Mali Military Coup Could Be Bad News For a Revolutionary West Africa

With elections in Mali just one month away, the New York Times reported that Captain Amadou Sanogo has led a coup d'etat which has taken control over the government and captured many state officials. Mali has been one of the more stable African countries over the past couple decades, which makes this news all the more shocking. The Arab Spring has caused a myriad of revolutions and protests across Africa, and Mali was the next geographic domino to fall. With the Tuareg rebels capturing swaths of Northern Mali, the situation shows the greater instability of the whole Saharan region and creates a domino effect that could push further through the continent.

With Arab Spring protests throughout the region, Mali was subjected to the spillover from the Libyan revolution. Battle-hardened rebels from Mali who had gone to Libya to fight brought the revolution back with them. Mali's last large-scale revolution occured in 1991, where hundreds had died.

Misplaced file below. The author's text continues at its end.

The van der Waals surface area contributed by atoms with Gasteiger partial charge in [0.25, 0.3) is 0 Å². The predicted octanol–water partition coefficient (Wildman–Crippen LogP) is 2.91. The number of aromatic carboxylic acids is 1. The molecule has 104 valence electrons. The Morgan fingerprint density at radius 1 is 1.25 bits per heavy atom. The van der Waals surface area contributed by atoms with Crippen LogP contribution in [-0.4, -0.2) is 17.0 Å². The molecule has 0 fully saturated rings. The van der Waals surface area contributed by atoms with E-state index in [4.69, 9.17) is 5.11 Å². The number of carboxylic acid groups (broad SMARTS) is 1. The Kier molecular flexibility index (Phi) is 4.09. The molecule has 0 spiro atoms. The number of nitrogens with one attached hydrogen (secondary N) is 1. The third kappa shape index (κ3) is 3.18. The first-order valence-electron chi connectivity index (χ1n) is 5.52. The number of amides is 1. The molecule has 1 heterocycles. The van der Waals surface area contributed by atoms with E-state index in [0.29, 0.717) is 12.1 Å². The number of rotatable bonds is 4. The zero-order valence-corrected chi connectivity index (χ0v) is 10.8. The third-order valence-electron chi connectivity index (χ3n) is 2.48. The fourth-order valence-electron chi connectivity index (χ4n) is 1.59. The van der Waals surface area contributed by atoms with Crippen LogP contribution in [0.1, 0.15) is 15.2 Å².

One issue that confronts Mali is the loss of aid as a result of this coup. Canada has already removed its aid from the country and the United States is reviewing its aid options in Mali, though has been slow in making a decision. USAID's website still says, "In less than 20 years, Mali has developed a strong, stable, and vibrant democracy."  

The ramifications of this rebellion could spell trouble for the rest of the continent.

With protests already occuring in neighboring countries such as Western Sahara, Mauritania, Algeria, Senegal, and nearby Cameroon, the potential for this to spread to the smaller countries across the sub-Saharan region is immense. If the Tuareg rebels were able to come down from Libya and disrupt an otherwise stable country, then the same could happen in other places.

Just recently, in neighboring Guinea-Bissau, one of the two final presidential candidates refused to participate in a runoff election, citing fraud. This could be another potential hotspot for revolution, as contentious elections have stirred up conflict many times in the past. Guinea, another neighboring country, had an assassination attempt on its leader less than a year ago in another attempted coup.

While Mali is not an Arab country, there is no doubt that this is a part of the Arab Spring. As Mali falls, the beacon of hope of this stable country vanishes, and all of the other quasi-stable countries surrounding it may crumble as well. This rising tide of rebellion could take down much of the Western African region with it.